To clarify it a bit more for you and all being equal with ducting etc, a 12" impeller powered by a 2hp motor will not move any more air than the same impeller powered by a 10hp motor because the speed remains the same in both instances. A 3 phase motor driving any impeller will if using a Variable Frequency Drive aka a VFD can flow more or less air because the VFD will allow speed changes. I have come to the conclusion that if it is possible to buy a 3 phase dust extractor do it because of the advantages it provides. When shopping always ask the size of the impeller first and ignore everything they tell you or see written about the flow figures they reckon it achieves because they are ALWAYS optimistic by a huge amount.
    CHRIS

  8. #7
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    I get that but surely there must be other factors at play, eg height of impeller blades design ie straight , curved swept back etc and the design efficiency of the impeller housing ?

  9. #8
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    When comparing motor and impeller sizes one has to assume other factors are constant.

  10. #9
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    I've only had one extractor motor burn out and that was when I lost one phase of three when the fixed wiring (by a sparky) behind the 3ph wall outlet came adrift.

    Having seen a few impellers it's my observation that the manufacturers trim the blades and outlets to ensure that the attached motors supplied with an extractor units don't burn out... at least during the warranty period...
    As a result most units come with under specked impellers to ensure a safety margin for the supplied motors.




    The cost increase for a slightly larger motor is not so great, but the issue for us here in Australia is the step up above 2hp that requires a 15amp circuit, which creates a fault line in the home workshop market. But, why 12" impellers are found in units with 3-5hp motors is puzzling.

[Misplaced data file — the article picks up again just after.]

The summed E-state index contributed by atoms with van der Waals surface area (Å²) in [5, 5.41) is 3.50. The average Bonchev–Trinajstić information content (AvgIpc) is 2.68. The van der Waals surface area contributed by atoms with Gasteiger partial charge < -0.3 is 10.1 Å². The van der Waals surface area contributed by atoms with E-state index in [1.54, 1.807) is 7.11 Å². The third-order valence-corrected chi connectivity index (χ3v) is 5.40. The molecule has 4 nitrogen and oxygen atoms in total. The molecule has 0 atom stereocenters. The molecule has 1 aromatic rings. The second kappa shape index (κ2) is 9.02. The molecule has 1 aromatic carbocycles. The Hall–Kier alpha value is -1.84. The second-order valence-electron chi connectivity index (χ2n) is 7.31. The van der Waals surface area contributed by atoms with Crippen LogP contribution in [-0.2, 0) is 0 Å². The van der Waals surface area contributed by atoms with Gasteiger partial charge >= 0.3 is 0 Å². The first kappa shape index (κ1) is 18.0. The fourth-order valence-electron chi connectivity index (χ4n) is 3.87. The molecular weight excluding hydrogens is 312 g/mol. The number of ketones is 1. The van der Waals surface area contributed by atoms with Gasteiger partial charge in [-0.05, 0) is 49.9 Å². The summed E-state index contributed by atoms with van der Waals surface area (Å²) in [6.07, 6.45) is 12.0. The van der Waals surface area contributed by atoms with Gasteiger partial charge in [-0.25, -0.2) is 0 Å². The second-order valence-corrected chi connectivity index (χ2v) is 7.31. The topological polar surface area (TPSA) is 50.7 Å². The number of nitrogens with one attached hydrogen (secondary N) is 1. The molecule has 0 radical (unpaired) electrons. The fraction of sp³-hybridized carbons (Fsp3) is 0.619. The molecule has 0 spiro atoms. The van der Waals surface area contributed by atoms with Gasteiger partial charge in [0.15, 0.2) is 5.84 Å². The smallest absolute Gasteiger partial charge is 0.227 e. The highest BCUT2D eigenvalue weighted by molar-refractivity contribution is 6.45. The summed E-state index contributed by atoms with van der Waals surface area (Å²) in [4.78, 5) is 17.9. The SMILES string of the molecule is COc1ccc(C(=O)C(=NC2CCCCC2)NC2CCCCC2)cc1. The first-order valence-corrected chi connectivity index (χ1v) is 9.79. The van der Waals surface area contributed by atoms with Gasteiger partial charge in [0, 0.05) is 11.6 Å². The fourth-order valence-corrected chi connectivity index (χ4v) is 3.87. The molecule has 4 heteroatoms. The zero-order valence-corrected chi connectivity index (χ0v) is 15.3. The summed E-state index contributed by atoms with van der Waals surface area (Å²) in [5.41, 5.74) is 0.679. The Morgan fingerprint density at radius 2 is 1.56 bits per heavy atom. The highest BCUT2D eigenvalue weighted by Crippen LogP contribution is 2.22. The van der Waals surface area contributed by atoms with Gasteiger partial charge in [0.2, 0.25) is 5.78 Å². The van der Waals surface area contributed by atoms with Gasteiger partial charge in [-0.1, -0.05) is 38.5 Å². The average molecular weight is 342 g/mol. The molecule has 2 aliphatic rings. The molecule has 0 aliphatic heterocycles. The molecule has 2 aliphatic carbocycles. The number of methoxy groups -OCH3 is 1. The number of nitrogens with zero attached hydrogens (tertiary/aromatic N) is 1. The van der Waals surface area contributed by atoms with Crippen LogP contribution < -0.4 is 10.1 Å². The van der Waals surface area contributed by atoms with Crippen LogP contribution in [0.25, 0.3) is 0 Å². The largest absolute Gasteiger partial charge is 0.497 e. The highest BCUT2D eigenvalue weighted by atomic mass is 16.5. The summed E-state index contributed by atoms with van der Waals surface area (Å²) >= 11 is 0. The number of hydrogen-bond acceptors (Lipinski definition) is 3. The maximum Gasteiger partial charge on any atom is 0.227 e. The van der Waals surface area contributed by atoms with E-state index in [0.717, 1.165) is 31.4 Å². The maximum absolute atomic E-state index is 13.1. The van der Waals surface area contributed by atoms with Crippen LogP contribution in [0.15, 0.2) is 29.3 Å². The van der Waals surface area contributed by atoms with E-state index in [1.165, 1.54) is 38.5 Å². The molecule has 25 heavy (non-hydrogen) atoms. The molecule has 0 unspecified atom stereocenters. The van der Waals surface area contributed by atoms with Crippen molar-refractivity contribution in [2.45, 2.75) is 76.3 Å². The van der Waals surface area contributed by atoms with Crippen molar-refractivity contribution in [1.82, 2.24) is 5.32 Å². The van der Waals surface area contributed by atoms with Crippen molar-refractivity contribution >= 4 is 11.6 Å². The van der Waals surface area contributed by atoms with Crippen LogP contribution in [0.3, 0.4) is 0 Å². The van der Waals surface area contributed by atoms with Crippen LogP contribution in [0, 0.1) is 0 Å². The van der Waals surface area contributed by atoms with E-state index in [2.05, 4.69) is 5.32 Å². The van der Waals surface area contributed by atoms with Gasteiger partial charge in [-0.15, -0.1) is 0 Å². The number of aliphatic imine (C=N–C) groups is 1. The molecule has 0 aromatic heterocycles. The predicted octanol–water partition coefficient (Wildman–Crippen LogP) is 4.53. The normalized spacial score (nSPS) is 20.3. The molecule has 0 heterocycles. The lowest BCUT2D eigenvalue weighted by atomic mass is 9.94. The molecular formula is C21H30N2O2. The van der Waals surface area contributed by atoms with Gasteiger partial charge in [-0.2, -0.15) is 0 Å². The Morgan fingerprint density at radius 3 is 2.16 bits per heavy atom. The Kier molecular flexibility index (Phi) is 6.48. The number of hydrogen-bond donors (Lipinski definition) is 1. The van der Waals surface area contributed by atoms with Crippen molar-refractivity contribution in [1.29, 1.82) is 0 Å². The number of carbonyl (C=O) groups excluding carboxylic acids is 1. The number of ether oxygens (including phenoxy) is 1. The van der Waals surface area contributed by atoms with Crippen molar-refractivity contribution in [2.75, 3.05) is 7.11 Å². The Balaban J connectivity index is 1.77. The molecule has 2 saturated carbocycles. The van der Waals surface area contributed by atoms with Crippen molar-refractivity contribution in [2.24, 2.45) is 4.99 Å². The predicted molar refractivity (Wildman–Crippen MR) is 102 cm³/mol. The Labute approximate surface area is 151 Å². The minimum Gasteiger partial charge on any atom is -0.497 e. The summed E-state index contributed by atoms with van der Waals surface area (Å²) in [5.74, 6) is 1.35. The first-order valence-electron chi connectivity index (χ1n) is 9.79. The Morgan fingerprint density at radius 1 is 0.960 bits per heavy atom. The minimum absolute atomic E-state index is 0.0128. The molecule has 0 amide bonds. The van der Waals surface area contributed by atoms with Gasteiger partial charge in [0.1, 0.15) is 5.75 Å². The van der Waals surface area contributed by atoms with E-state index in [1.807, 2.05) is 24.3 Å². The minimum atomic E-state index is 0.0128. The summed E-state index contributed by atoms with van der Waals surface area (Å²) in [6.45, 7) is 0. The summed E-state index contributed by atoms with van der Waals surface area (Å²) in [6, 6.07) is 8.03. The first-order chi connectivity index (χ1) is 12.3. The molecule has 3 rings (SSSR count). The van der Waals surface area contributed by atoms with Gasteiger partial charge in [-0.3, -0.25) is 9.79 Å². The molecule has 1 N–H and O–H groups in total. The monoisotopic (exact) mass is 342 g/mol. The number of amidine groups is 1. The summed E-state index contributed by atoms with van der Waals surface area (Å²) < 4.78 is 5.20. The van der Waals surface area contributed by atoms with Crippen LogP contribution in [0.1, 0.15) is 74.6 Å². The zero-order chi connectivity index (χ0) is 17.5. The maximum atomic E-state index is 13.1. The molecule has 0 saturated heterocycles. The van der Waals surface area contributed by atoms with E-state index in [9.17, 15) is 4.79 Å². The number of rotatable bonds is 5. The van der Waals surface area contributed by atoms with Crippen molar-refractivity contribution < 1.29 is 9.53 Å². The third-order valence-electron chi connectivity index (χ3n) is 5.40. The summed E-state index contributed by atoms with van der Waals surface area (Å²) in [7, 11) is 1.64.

Centrifugal impeller design is a branch of engineering in itself that I took a peek at some years ago when I thought I might have to have an impeller manufactured here in Australia. See a brief overview of the different blade configurations, pros and cons, in the first article in the following link...

    Centrifugal Fan - an overview | ScienceDirect Topics

    Fortunately larger impellers can be bought here now for a reasonable cost compared to importing a one-off from overseas.

    Besides cost, I think that the impeller designs being sold here for use in the home workshop have as much to do with their noise level characteristics as other performance features.

    If anyone is thinking of making or modifying an impeller have a look at static and dynamic balancing, which will be an essential final step.
    Stay sharp and stay safe!

    Neil



  11. #10
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    Quote Originally Posted by NeilS View Post
    I . . . . . . . .The cost increase for a slightly larger motor is not so great, but the issue for us here in Australia is the step up above 2hp that requires a 15amp circuit, which creates a fault line in the home workshop market. But, why 12" impellers are found in units with 3-5hp motors is puzzling.
    2HP motor and a 12" generic impeller on a single bag DC sees the motor slightly overspeced for that setup so opening up the impeller to accommodate 6" ducting is possible.

    However, a twin bag DC will have much less restriction to flow so using a 12" impeller and 2HP motor on such a set up will draw too much current so the easiest way around this is to put a 3HP motor on it. Fortunately the 3HP will be overspeced so the impeller can also be modified to take 6" ducting.

    The same applied to 5HP DCs which usually have even bigger filters.